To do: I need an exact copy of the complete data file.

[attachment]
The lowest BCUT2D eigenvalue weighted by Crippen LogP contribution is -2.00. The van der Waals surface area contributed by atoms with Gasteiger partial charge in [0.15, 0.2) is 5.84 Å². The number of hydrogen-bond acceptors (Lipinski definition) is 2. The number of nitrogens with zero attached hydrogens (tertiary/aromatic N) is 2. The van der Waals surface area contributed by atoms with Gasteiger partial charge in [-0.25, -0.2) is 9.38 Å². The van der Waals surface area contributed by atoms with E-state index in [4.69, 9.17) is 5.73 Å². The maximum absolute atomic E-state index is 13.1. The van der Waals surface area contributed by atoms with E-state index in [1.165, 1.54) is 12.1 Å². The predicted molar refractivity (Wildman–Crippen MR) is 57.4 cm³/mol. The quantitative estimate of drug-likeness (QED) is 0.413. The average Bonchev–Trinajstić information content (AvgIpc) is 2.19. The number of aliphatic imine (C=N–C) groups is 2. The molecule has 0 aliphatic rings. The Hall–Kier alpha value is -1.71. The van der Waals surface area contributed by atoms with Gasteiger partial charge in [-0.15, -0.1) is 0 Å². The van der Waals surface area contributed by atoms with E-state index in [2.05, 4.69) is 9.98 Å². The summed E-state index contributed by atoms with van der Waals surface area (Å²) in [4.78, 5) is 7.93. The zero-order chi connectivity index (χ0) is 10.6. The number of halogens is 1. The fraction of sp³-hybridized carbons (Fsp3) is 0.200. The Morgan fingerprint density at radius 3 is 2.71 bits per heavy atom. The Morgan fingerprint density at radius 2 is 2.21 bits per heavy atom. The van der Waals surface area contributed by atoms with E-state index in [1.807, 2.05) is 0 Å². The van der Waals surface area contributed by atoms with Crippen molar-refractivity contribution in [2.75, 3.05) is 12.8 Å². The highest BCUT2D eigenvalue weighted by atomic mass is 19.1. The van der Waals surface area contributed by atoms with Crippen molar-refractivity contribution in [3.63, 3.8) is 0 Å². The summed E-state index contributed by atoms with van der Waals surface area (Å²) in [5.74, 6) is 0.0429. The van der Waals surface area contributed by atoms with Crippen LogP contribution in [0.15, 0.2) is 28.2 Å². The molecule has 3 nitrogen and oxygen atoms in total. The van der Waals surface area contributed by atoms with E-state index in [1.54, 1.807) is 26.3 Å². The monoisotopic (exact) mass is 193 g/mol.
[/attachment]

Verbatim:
The lowest BCUT2D eigenvalue weighted by Crippen LogP contribution is -2.00. The van der Waals surface area contributed by atoms with Gasteiger partial charge in [0.15, 0.2) is 5.84 Å². The number of hydrogen-bond acceptors (Lipinski definition) is 2. The number of nitrogens with zero attached hydrogens (tertiary/aromatic N) is 2. The van der Waals surface area contributed by atoms with Gasteiger partial charge in [-0.25, -0.2) is 9.38 Å². The van der Waals surface area contributed by atoms with E-state index in [4.69, 9.17) is 5.73 Å². The maximum absolute atomic E-state index is 13.1. The van der Waals surface area contributed by atoms with E-state index in [1.165, 1.54) is 12.1 Å². The predicted molar refractivity (Wildman–Crippen MR) is 57.4 cm³/mol. The quantitative estimate of drug-likeness (QED) is 0.413. The average Bonchev–Trinajstić information content (AvgIpc) is 2.19. The number of aliphatic imine (C=N–C) groups is 2. The molecule has 0 aliphatic rings. The Hall–Kier alpha value is -1.71. The van der Waals surface area contributed by atoms with Gasteiger partial charge in [-0.15, -0.1) is 0 Å². The van der Waals surface area contributed by atoms with E-state index in [2.05, 4.69) is 9.98 Å². The summed E-state index contributed by atoms with van der Waals surface area (Å²) in [4.78, 5) is 7.93. The zero-order chi connectivity index (χ0) is 10.6. The number of halogens is 1. The fraction of sp³-hybridized carbons (Fsp3) is 0.200. The Morgan fingerprint density at radius 3 is 2.71 bits per heavy atom. The Morgan fingerprint density at radius 2 is 2.21 bits per heavy atom. The van der Waals surface area contributed by atoms with E-state index in [1.807, 2.05) is 0 Å². The van der Waals surface area contributed by atoms with Crippen molar-refractivity contribution in [2.75, 3.05) is 12.8 Å². The highest BCUT2D eigenvalue weighted by atomic mass is 19.1. The van der Waals surface area contributed by atoms with Crippen molar-refractivity contribution in [3.63, 3.8) is 0 Å². The summed E-state index contributed by atoms with van der Waals surface area (Å²) in [5.74, 6) is 0.0429. The van der Waals surface area contributed by atoms with Crippen LogP contribution in [0.15, 0.2) is 28.2 Å². The molecule has 3 nitrogen and oxygen atoms in total. The van der Waals surface area contributed by atoms with E-state index in [1.54, 1.807) is 26.3 Å². The monoisotopic (exact) mass is 193 g/mol.